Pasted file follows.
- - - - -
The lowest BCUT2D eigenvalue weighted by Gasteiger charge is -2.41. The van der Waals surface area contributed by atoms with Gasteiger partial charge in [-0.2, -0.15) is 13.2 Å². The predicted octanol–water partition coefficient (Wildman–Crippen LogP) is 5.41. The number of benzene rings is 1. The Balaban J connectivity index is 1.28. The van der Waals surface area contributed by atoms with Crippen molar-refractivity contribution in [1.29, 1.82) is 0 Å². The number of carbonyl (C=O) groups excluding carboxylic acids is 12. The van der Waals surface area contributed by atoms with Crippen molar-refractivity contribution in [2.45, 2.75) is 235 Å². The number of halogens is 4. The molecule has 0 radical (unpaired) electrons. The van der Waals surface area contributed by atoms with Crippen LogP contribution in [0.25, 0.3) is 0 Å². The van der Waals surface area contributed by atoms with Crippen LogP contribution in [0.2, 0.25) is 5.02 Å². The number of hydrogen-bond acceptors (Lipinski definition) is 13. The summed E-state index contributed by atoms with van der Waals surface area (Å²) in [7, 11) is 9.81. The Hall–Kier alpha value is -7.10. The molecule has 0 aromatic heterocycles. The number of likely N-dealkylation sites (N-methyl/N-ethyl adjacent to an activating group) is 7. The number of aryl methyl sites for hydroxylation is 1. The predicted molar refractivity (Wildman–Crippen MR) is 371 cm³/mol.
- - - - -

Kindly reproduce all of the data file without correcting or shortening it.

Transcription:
The lowest BCUT2D eigenvalue weighted by Gasteiger charge is -2.41. The van der Waals surface area contributed by atoms with Gasteiger partial charge in [-0.2, -0.15) is 13.2 Å². The predicted octanol–water partition coefficient (Wildman–Crippen LogP) is 5.41. The number of benzene rings is 1. The Balaban J connectivity index is 1.28. The van der Waals surface area contributed by atoms with Crippen molar-refractivity contribution in [1.29, 1.82) is 0 Å². The number of carbonyl (C=O) groups excluding carboxylic acids is 12. The van der Waals surface area contributed by atoms with Crippen molar-refractivity contribution in [2.45, 2.75) is 235 Å². The number of halogens is 4. The molecule has 0 radical (unpaired) electrons. The van der Waals surface area contributed by atoms with Crippen LogP contribution in [0.25, 0.3) is 0 Å². The van der Waals surface area contributed by atoms with Crippen LogP contribution in [0.2, 0.25) is 5.02 Å². The number of hydrogen-bond acceptors (Lipinski definition) is 13. The summed E-state index contributed by atoms with van der Waals surface area (Å²) in [7, 11) is 9.81. The Hall–Kier alpha value is -7.10. The molecule has 0 aromatic heterocycles. The number of likely N-dealkylation sites (N-methyl/N-ethyl adjacent to an activating group) is 7. The number of aryl methyl sites for hydroxylation is 1. The predicted molar refractivity (Wildman–Crippen MR) is 371 cm³/mol.